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Wednesday, June 16, 2010

Perspective



Four years later, and I'm sitting here, still trying to figure out what happened.



It was Friday, and though, glad to see the weekend, I was sad because Lauren wasn't coming home. She wasn't feeling well and said she had a bad feeling about making the drive. Sunday was Father's day and we had planned a big family thing. Also she had committed to clerk for the Texas state twirling contest. But she called the day before and said she wasn't coming.



I called her around 7:00 pm and she sounded weak and tired. I knew she had a lot going on, so.... I said I love you, she said she loved me too. Those were the last words I would ever hear her speak.



Around 10:30, we were watching a ball game, I think. The phone rang and it was Amy, her roommate. She was hysterical, said Lauren wasn't breathing. We got it together and jumped in the car. It was the longest drive to the worst day of my life. We arrived at the hospital around 4:00 am on June 17th. The doctor said she had died at 3:15 am.



She had been bleeding internally for some time and took some Midol for cramps. The aspirin in the Midol thinned her blood enough that she just bled out. I still don't know why.



They gave her nine units of blood and seven of plasma. Did they run out? Would they have kept trying to save her if we had gotten there 45 minutes earlier? Did they see the word donor on her drivers license and did it influence their decision? Or did she just pass? Maybe I should have insisted she enroll in a college closer to home.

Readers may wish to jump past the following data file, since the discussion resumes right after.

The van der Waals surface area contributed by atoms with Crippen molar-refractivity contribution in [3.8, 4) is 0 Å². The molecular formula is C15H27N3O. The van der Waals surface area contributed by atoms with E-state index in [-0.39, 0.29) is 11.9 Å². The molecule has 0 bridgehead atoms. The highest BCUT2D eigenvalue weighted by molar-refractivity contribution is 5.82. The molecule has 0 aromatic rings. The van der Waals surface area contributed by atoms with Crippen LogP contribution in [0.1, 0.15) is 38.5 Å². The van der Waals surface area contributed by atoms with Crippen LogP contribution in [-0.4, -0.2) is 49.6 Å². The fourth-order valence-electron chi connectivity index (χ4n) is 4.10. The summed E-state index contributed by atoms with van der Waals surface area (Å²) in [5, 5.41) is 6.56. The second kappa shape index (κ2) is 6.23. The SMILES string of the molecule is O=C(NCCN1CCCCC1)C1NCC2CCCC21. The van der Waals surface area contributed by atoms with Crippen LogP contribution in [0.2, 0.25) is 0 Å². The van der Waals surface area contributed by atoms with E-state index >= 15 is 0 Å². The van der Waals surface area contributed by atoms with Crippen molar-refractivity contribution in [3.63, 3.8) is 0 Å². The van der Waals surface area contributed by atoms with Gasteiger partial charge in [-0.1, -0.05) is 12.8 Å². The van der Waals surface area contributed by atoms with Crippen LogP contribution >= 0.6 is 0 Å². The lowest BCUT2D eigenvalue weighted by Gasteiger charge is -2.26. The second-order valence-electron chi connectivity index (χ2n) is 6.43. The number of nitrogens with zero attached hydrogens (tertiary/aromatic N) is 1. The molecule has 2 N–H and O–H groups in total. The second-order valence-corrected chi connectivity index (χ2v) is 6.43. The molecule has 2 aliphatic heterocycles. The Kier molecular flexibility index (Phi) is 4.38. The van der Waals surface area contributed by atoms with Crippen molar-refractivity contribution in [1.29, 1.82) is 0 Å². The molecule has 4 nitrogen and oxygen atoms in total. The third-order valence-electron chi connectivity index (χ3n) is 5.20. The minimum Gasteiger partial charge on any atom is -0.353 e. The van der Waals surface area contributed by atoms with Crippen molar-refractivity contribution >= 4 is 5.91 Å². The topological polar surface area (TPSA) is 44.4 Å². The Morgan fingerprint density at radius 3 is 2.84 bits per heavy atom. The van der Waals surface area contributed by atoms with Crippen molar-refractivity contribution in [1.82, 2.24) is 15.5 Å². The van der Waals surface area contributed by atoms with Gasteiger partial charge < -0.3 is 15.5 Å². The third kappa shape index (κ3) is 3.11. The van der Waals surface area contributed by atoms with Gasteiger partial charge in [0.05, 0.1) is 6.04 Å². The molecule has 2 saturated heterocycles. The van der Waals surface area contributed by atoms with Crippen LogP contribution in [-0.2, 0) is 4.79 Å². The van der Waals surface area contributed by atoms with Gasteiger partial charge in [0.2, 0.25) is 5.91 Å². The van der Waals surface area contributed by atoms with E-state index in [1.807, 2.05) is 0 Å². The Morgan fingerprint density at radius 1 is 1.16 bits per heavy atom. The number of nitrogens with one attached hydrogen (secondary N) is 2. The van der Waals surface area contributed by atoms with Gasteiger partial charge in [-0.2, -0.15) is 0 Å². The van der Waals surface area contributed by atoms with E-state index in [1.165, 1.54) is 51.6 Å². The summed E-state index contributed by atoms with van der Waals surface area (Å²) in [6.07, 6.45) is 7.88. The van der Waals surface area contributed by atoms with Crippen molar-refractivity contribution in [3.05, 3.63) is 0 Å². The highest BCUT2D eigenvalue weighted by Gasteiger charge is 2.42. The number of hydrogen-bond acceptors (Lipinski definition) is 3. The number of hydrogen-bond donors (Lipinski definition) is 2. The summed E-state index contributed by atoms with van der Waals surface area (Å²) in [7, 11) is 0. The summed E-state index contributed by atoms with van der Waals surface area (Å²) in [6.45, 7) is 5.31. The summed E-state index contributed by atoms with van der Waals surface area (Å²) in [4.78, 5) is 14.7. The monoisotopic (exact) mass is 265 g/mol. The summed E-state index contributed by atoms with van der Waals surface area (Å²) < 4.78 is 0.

Ive tried to put it in perspective. Mothers have lost children for thousands of years. Rose Kennedy lost three. You see women on the news in war torn countries who loose their entire families.



I try to put it in perspective, but the truth is, they didn't loose Lauren.





I once thought about parents who had lost children and thought, how do they wake up and face a new day, every day? Now I know. At first, you just don't sleep. I stayed awake for three days. Everyone tried to get me to nap or something. But I just couldn't stand the thought of waking up and knowing it was still true. It hadn't been a dream.


I dream about her all the time now. sometimes she's a little girl and I'm sad and holding on to her like I know something will take her away from me. Other times, she's just Lauren and she is wonderful.


I still miss her so much, I think I will die, but I don't. The hardest thing about grief is, you think it will kill you, but you just keep breathing and your heart keeps beating.

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A wife, mother, and spoiler of small dogs, I grew up in a small West Texas town, with my eyes full of sand, and my heart full of joy.


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